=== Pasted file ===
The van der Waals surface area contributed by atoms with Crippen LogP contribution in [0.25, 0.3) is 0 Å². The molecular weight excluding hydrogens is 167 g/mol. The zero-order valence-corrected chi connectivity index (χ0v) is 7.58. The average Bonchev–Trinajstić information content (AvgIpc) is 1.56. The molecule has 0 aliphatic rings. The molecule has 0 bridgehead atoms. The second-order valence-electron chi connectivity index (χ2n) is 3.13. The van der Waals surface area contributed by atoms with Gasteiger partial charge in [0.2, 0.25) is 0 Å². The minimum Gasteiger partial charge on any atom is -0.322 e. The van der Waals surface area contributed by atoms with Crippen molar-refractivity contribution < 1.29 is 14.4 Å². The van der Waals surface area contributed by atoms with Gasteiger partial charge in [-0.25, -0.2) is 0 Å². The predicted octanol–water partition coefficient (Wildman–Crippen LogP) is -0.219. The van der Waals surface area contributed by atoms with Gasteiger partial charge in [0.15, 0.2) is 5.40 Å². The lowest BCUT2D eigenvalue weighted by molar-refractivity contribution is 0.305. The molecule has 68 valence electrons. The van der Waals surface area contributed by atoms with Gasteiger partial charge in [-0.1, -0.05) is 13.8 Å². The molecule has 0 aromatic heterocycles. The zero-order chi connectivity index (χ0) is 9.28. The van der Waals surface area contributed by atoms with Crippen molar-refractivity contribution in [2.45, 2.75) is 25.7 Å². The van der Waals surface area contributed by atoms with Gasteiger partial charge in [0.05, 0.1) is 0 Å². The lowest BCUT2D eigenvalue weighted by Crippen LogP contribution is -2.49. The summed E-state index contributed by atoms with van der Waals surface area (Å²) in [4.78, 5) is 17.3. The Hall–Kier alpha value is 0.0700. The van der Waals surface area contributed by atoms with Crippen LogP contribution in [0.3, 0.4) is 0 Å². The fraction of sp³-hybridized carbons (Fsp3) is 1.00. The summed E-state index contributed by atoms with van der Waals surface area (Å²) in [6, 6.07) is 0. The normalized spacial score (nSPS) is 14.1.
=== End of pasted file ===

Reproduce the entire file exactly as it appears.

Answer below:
The van der Waals surface area contributed by atoms with Crippen LogP contribution in [0.25, 0.3) is 0 Å². The molecular weight excluding hydrogens is 167 g/mol. The zero-order valence-corrected chi connectivity index (χ0v) is 7.58. The average Bonchev–Trinajstić information content (AvgIpc) is 1.56. The molecule has 0 aliphatic rings. The molecule has 0 bridgehead atoms. The second-order valence-electron chi connectivity index (χ2n) is 3.13. The van der Waals surface area contributed by atoms with Gasteiger partial charge in [0.2, 0.25) is 0 Å². The minimum Gasteiger partial charge on any atom is -0.322 e. The van der Waals surface area contributed by atoms with Crippen molar-refractivity contribution < 1.29 is 14.4 Å². The van der Waals surface area contributed by atoms with Gasteiger partial charge in [-0.25, -0.2) is 0 Å². The predicted octanol–water partition coefficient (Wildman–Crippen LogP) is -0.219. The van der Waals surface area contributed by atoms with Gasteiger partial charge in [0.15, 0.2) is 5.40 Å². The lowest BCUT2D eigenvalue weighted by molar-refractivity contribution is 0.305. The molecule has 68 valence electrons. The van der Waals surface area contributed by atoms with Gasteiger partial charge in [-0.1, -0.05) is 13.8 Å². The molecule has 0 aromatic heterocycles. The zero-order chi connectivity index (χ0) is 9.28. The van der Waals surface area contributed by atoms with Crippen molar-refractivity contribution in [2.45, 2.75) is 25.7 Å². The van der Waals surface area contributed by atoms with Gasteiger partial charge in [0.05, 0.1) is 0 Å². The lowest BCUT2D eigenvalue weighted by Crippen LogP contribution is -2.49. The summed E-state index contributed by atoms with van der Waals surface area (Å²) in [4.78, 5) is 17.3. The Hall–Kier alpha value is 0.0700. The van der Waals surface area contributed by atoms with Crippen LogP contribution in [0.3, 0.4) is 0 Å². The fraction of sp³-hybridized carbons (Fsp3) is 1.00. The summed E-state index contributed by atoms with van der Waals surface area (Å²) in [6, 6.07) is 0. The normalized spacial score (nSPS) is 14.1.